JSR166+backport: Licensing Issues

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JSR166+backport: Licensing Issues

gnu_andrew
Hi all,

Some of you may be aware of the GNU Classpath project
(http://www.gnu.org/software/classpath), which aims to produce a Free
cleanroom implementation of the core class libraries.  Given the recent
addition of the concurrency classes to the 1.5 API, this is obviously
something we need to include at some point to produce a complete
implementation.

The availability of these classes within the public domain is thus
beneficial to us, as it should hopefully allow their inclusion without
the need to produce our own versions of this code.  Instead, we should
hopefully be able to include the public domain code in later releases.

In reviewing previous posts, there seems to have been some confusion
over the licensing of these files, and, as a result, we were hopeful
that you may be able to clarify the license of the files within both the
JSR166 package and the backport to 1.4.  As is currently understood, it
appears that most files are public domain save the following:

* java.util.concurrent.CopyOnWriteArrayList, which is under a Sun
license.
* Various java.util classes (e.g. AbstractMap, Collections, TreeMap),
which, at a guess, are taken from earlier Sun releases, and which we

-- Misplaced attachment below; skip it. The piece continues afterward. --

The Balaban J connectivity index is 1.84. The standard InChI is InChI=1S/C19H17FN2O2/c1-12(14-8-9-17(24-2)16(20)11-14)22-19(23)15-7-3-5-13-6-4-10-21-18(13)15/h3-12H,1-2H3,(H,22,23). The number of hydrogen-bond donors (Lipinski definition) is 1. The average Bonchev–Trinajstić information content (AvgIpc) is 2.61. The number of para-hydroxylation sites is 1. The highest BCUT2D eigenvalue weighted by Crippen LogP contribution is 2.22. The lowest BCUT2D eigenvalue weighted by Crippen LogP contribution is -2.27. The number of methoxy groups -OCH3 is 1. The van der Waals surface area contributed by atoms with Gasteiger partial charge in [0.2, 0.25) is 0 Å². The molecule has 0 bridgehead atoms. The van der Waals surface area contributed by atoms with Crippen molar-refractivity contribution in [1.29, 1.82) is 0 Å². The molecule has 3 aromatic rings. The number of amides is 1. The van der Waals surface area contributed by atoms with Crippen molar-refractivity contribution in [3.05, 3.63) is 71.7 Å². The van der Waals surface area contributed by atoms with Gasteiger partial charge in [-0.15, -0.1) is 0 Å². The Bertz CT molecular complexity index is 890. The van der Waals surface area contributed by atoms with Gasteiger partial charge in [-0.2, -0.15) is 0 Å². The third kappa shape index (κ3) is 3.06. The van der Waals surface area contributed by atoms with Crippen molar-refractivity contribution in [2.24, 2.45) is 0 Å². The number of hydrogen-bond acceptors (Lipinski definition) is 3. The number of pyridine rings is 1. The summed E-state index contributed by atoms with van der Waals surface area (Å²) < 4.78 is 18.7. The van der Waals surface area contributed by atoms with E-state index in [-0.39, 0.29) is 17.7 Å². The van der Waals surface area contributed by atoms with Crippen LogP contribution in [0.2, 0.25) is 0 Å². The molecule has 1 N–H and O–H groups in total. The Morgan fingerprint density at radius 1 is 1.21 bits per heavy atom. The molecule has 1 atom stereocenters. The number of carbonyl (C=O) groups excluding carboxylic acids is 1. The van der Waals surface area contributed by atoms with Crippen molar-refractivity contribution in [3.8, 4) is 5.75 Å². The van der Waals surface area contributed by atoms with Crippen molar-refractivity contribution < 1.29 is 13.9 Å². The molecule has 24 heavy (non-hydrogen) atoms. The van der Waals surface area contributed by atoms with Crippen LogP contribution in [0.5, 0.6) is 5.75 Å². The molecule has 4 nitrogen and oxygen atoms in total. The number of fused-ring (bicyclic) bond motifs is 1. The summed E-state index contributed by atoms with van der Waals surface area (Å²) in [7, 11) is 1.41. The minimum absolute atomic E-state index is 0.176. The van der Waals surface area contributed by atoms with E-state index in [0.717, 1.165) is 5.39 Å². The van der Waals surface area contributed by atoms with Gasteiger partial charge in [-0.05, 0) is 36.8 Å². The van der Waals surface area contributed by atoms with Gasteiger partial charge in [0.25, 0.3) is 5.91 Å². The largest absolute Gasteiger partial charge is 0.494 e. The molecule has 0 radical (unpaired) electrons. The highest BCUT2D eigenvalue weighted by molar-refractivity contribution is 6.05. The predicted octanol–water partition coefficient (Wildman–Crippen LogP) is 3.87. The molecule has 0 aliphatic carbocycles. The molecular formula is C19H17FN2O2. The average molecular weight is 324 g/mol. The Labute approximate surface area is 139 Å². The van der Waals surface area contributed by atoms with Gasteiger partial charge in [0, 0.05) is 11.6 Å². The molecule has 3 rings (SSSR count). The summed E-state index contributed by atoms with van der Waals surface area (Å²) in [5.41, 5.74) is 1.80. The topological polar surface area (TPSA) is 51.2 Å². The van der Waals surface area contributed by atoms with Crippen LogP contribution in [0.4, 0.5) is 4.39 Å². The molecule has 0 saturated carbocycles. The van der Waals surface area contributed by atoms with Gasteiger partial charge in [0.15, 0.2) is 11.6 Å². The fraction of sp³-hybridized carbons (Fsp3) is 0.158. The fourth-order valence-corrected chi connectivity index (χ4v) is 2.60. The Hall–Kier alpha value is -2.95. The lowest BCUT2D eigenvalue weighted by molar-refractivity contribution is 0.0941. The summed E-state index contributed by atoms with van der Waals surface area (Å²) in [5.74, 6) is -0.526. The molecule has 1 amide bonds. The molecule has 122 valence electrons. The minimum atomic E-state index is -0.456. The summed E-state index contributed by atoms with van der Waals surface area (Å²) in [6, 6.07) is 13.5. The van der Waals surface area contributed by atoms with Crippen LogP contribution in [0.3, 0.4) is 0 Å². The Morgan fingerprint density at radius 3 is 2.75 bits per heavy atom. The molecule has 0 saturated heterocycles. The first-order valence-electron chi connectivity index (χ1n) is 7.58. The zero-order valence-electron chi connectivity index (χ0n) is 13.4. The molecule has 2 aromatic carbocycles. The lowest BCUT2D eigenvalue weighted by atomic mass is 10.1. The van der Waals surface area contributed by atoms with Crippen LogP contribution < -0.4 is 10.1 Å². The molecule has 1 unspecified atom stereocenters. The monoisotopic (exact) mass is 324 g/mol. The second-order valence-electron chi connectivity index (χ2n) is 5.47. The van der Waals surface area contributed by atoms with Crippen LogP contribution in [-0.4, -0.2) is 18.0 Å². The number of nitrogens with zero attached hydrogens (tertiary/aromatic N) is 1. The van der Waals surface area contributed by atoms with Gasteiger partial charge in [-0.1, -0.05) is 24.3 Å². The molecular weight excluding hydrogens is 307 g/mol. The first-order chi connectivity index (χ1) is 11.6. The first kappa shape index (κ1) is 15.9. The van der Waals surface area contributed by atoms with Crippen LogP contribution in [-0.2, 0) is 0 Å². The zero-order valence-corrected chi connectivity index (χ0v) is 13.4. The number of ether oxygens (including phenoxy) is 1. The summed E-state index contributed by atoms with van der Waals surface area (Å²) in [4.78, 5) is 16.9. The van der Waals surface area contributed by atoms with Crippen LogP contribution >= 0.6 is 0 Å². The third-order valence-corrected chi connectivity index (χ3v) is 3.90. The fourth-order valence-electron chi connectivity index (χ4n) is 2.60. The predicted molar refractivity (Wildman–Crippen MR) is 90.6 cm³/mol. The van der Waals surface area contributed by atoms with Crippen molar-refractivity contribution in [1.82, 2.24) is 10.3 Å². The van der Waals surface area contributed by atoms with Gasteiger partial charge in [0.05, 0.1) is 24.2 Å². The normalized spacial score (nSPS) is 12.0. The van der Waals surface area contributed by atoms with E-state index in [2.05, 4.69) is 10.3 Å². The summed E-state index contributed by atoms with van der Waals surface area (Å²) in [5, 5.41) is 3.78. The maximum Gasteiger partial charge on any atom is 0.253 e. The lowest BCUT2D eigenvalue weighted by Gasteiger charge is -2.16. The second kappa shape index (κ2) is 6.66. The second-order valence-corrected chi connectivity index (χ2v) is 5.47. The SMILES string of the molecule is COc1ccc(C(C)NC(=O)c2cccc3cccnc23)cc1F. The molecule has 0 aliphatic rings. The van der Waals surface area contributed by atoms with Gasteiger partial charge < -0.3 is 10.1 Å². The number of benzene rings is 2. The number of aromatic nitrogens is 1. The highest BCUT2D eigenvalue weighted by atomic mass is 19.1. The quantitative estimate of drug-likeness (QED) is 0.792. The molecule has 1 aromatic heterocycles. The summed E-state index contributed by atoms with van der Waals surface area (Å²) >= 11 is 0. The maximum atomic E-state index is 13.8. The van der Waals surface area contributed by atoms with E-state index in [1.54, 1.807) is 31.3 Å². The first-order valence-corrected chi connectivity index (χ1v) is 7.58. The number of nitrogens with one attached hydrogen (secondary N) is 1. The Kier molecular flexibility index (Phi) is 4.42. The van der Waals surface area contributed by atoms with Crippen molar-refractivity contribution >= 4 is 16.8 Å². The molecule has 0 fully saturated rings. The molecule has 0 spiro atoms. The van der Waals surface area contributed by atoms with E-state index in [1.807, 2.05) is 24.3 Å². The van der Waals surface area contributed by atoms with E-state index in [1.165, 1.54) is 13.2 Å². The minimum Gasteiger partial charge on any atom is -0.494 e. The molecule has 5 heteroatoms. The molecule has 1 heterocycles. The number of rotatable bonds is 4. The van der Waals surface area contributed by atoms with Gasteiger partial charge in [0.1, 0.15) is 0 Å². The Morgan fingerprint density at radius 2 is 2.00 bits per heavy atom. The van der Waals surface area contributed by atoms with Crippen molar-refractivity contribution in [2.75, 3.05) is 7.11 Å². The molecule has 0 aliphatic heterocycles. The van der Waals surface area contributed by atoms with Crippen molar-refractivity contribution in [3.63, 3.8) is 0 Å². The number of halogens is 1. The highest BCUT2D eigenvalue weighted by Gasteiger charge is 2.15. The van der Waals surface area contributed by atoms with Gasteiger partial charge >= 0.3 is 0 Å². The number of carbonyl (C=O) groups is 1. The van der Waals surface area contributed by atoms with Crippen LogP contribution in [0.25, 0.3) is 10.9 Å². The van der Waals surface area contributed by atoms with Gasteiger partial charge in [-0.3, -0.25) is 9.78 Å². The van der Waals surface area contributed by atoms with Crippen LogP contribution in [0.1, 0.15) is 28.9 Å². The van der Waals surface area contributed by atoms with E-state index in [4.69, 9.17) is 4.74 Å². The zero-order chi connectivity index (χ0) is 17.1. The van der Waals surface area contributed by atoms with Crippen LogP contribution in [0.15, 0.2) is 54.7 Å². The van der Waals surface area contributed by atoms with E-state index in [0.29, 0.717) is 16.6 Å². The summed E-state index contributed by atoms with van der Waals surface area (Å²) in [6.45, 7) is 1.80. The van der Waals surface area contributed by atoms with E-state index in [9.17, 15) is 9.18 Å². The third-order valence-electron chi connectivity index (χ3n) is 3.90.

already have implementations of.

We would be grateful if you could clarify this with us, so as to avoid
any later confusion.

Thanks in advance for any help you can give, and again for making these
classes available to us,
--
Andrew :-)

Please avoid sending me Microsoft Office (e.g. Word, PowerPoint)
attachments.
See http://www.fsf.org/philosophy/no-word-attachments.html

"Value your freedom, or you will lose it, teaches history.
`Don't bother us with politics' respond those who don't want to learn."
-- Richard Stallman

Escape the Java Trap with GNU Classpath!
http://www.gnu.org/philosophy/java-trap.html
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Re: JSR166+backport: Licensing Issues

Doug Lea
Andrew John Hughes wrote:
>
>
> We would be grateful if you could clarify this with us, so as to avoid
> any later confusion.
>


There's a simple, universally valid rule you can use for JSR166 files